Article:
Rise and Shine, It’s Tai Chi Time!
September 11, 2014
I have been quiet on the web for a little over a month as I continued preparations to leave the country. And now, finally, after thirty months of waiting, I am in Shanghai.
The first week of my experience has been more akin to a “vacation abroad”—dinner in the Pearl Tower, tours of river towns, and more photo opportunities than I would have conceived possible. All these things make great pictures, but I want to share my most fun series of observations from this week: and they all come from the same place.
On the west end of Hanzhong Road, nestled between hubs of modest skyscrapers, is a Tai Chi park. Tai Chi is a slow form of martial arts that many Chinese practice as a form of light exercise; it’s the yoga of China. It took me three mornings to capture even a sketch of this one little park, but it was worth getting up at 5:45 AM.
The park holds people from all walks of Chinese life. Retirees in jumpsuits are doing their first stretches. Scooters with fresh produce set up shop on the edge of the park. Chatty mothers stroll by, their hands full of produce from the scooter men. Business-class people power walk through the park, unperturbed by neither the utility men weaving through the paths to attend to various duties nor the local security officers who silently survey the surroundings.
Most dogs do not wear leashes. They mosey lazily behind their owners, occasionally pausing to observe the strange foreigner sitting on a bench. They aren’t the only ones that stare. Babies turn their heads. Retirees invade personal space for a better look. The occasional chatty mother slows down just to prolong the spectacle, her school-age children staring with wide brown eyes. Clearly no one is used to a foreigner invading their park armed to the teeth with pens, paper, and a Sony camera.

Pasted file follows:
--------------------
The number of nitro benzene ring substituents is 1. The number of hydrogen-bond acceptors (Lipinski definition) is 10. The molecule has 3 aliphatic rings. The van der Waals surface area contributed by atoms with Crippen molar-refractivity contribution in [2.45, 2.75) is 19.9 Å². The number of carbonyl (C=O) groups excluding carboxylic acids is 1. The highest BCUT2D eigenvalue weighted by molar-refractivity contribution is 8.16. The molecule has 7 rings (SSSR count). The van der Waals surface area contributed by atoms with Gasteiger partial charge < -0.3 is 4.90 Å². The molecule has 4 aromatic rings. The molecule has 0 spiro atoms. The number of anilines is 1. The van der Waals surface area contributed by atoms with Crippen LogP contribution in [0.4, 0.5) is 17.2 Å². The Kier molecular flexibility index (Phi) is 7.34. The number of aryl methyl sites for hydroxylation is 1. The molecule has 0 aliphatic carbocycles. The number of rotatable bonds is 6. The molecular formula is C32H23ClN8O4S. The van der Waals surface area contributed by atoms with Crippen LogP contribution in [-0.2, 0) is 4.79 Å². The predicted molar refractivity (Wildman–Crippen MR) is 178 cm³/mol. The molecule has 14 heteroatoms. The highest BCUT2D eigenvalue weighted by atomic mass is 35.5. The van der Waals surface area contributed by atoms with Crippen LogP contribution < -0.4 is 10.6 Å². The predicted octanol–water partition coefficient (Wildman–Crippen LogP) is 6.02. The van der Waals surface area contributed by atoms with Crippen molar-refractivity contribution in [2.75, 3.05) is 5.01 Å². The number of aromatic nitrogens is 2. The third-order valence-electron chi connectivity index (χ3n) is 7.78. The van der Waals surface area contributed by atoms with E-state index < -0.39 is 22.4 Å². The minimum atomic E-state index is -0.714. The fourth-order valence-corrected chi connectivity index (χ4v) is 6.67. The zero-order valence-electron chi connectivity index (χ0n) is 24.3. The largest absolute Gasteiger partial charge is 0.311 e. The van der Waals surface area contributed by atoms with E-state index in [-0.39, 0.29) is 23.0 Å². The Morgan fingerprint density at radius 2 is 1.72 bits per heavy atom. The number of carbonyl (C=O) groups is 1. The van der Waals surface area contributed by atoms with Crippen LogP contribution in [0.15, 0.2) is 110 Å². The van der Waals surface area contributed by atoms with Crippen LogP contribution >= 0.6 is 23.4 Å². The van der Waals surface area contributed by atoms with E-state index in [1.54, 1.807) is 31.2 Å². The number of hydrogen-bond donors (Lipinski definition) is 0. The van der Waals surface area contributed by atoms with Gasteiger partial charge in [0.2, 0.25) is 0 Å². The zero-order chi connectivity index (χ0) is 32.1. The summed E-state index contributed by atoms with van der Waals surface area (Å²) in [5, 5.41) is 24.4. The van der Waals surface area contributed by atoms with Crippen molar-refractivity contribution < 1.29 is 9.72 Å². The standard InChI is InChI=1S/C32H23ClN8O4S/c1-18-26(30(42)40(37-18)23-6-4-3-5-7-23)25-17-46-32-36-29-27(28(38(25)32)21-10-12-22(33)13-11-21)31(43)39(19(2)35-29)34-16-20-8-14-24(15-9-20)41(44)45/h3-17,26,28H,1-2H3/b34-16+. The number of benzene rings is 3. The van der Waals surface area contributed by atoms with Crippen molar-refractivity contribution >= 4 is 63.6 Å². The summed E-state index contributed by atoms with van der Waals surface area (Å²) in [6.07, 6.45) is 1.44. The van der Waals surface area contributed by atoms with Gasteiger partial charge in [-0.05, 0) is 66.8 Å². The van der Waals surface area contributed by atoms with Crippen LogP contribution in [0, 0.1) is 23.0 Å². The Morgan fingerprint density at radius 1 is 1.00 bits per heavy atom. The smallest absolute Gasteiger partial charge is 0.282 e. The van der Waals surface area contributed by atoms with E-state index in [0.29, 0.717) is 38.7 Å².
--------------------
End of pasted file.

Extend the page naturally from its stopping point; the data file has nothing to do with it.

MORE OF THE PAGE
I was lucky enough to get approached on my first day in the park. The retiree was probably 70 years old, wearing loose fitting clothing typical of Tai Chi practitioners. The man wanted nothing more than to know who I was, what I was doing in Shanghai, and how old I was. He laughed at my Chinese [but not unkindly], and I laughed at the fact that I sounded like a 7 year old. And then he left. People are like that in the park. They are perfectly at peace to strike up a conversation with a foreigner, and then leave just as quickly as they came.
This experience was important for me because of one big reason—for the first time in my trip, I transcended tourist status. I was no longer part of a larger group visiting well-known sites. I was alone, surrounded by Chinese, and I was getting what I came to China for; this experience was my first step in immersion.
My life in China will ramp up in the coming days as I transition into my long-term apartment and begin classes. It is my hope that my immersion experience will continue to ramp up as well. It’s true, my limited Chinese makes me sound like a 7 year old. But if my memory serves correctly, I was a pretty precocious 7 year old. So let’s do this, and find out how deep this oriental rabbit hole goes.
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